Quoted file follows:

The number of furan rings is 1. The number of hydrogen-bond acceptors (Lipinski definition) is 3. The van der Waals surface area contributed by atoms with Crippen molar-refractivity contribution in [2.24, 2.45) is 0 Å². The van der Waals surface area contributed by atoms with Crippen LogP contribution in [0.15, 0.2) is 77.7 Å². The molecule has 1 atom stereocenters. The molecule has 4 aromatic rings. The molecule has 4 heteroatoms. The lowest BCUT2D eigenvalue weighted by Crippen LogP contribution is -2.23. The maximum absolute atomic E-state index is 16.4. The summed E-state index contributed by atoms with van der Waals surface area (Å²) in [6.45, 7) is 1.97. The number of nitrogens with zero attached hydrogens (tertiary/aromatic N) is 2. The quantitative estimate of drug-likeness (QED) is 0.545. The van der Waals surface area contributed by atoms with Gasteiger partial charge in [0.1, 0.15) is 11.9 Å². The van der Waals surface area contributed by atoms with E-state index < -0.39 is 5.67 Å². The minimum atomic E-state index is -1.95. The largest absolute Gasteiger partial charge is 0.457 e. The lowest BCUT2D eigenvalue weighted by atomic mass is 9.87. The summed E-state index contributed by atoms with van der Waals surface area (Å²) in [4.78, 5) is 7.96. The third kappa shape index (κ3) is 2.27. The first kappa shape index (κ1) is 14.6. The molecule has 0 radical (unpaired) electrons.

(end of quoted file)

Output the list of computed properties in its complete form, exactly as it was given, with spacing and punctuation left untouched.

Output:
The number of furan rings is 1. The number of hydrogen-bond acceptors (Lipinski definition) is 3. The van der Waals surface area contributed by atoms with Crippen molar-refractivity contribution in [2.24, 2.45) is 0 Å². The van der Waals surface area contributed by atoms with Crippen LogP contribution in [0.15, 0.2) is 77.7 Å². The molecule has 1 atom stereocenters. The molecule has 4 aromatic rings. The molecule has 4 heteroatoms. The lowest BCUT2D eigenvalue weighted by Crippen LogP contribution is -2.23. The maximum absolute atomic E-state index is 16.4. The summed E-state index contributed by atoms with van der Waals surface area (Å²) in [6.45, 7) is 1.97. The number of nitrogens with zero attached hydrogens (tertiary/aromatic N) is 2. The quantitative estimate of drug-likeness (QED) is 0.545. The van der Waals surface area contributed by atoms with Gasteiger partial charge in [0.1, 0.15) is 11.9 Å². The van der Waals surface area contributed by atoms with E-state index < -0.39 is 5.67 Å². The minimum atomic E-state index is -1.95. The largest absolute Gasteiger partial charge is 0.457 e. The lowest BCUT2D eigenvalue weighted by atomic mass is 9.87. The summed E-state index contributed by atoms with van der Waals surface area (Å²) in [4.78, 5) is 7.96. The third kappa shape index (κ3) is 2.27. The first kappa shape index (κ1) is 14.6. The molecule has 0 radical (unpaired) electrons.